By paying a total of £285m to settle allegations of corruption, BAE Systems
may hope for a quieter life – but that may not be the case.
A statement from the Serious Fraud Office said that the company will plead
guilty to an offence, under the Companies Act 2006, of failing to keep
reasonably accurate accounting records and pay a £30m fine. Falling foul of this
legislation could have implications for directors and auditors.
Section 387 of the Companies Act 2006 states that if a company fails to keep
adequate accounting records, an offence is committed by every officer of the
company who is in default. The penalties could be a two year imprisonment and/or
a fine. So which of BAE’s highly paid directors will be queuing up to accept
The failure to keep adequate accounting records may also cast doubts on the
directors’ duty of preparing true and fair accounts (sections 393 and 394 of the
Act). Once again there are questions for the BAE board to answer.
Attention should also focus on BAE’s audit committee and non-executive
directors. How did they fail to spot the company’s non-compliance with the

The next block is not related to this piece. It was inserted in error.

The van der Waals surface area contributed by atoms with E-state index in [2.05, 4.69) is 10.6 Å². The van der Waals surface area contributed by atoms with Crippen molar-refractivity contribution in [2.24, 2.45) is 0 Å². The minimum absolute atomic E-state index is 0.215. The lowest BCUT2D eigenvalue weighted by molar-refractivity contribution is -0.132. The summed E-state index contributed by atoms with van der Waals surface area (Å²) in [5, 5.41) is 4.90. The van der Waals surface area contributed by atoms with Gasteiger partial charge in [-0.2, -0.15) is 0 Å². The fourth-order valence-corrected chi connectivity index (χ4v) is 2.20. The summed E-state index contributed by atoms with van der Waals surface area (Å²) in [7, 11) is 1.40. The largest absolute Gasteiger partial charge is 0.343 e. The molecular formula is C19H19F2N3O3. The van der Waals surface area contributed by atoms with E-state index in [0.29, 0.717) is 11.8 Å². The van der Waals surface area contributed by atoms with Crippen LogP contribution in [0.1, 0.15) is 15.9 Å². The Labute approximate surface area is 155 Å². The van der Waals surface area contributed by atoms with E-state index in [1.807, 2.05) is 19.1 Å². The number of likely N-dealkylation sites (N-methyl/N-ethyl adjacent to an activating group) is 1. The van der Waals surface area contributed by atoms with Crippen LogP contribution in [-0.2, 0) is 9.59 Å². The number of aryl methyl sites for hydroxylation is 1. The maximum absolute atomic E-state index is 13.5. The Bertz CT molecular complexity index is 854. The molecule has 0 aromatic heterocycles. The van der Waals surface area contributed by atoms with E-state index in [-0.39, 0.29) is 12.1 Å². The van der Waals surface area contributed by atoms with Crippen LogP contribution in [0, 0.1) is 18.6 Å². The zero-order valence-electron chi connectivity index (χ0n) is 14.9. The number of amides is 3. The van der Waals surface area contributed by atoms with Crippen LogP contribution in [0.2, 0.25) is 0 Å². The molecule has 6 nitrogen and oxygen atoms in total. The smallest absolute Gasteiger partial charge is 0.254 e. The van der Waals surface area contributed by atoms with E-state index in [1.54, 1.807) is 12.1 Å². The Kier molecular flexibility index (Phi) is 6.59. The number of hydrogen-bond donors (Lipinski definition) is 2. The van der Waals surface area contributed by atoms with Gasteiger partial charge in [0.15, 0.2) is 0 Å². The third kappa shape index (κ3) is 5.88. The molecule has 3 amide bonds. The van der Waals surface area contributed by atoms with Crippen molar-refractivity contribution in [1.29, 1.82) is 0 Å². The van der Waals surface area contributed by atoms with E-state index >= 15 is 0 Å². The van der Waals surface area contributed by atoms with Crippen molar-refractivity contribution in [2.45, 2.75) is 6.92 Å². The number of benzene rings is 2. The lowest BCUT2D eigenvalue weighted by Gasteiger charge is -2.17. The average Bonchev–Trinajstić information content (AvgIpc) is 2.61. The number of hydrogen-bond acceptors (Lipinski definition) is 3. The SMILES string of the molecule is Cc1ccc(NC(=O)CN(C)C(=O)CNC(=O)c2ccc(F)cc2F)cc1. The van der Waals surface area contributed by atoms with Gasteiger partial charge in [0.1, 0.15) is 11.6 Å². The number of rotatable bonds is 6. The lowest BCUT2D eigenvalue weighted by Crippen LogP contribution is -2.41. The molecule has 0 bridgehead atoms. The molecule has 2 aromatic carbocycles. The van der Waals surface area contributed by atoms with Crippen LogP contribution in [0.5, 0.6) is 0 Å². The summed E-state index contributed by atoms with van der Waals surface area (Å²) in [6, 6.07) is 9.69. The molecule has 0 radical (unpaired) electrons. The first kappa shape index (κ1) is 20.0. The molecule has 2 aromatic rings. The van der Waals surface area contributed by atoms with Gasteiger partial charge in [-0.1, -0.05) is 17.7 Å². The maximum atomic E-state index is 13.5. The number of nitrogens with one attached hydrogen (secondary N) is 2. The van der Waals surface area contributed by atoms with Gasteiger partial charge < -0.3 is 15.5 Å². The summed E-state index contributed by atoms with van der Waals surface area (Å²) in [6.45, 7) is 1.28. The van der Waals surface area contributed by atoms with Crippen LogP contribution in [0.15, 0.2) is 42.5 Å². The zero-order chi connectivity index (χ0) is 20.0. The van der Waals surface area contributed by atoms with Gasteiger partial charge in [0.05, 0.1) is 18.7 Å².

The spotlight could also fall on KPMG, BAE’s auditors who in the last two
years collected over £13.8m for audit and £9.4m in consultancy fees from the
company. Under section 498 of the Companies Act, auditors are specifically
required to carry out such investigations as will enable them to form an opinion
as to whether adequate accounting records have been kept by the company.
Since BAE continued to receive unqualified audit reports, auditors presumably
must have been satisfied. A guilty plea in such circumstances could persuade
regulators to examine how the auditors came to their conclusions.
Newspaper reports have drawn attention to a network of companies used to
enable BAE to make secret payments. However, the company’s accounts are very
economical with information. Its most recent accounts only list the main
subsidiaries and the company claims that “it is not practical to include all of
In the absence of information it is difficult to call directors to account.
The cost of providing the information would be a tiny fraction of BAE’s
advertising and public relations budget.
The whole episode may persuade some investors to take action against the
company, its directors and auditors, especially as the company is taking a hit
of £285m, resulting in lower returns.
The biggest casualty from the debacle is trust. BAE’s glossy social
responsibility report claims to promote high ethical standards, but the events
have cast doubts on such claims.
Talk is always cheap and easy. The real challenge is to align corporate
culture with high sounding statements and BAE’s failures are all too visible.
Prem Sikka is professor of accounting at Essex Business School
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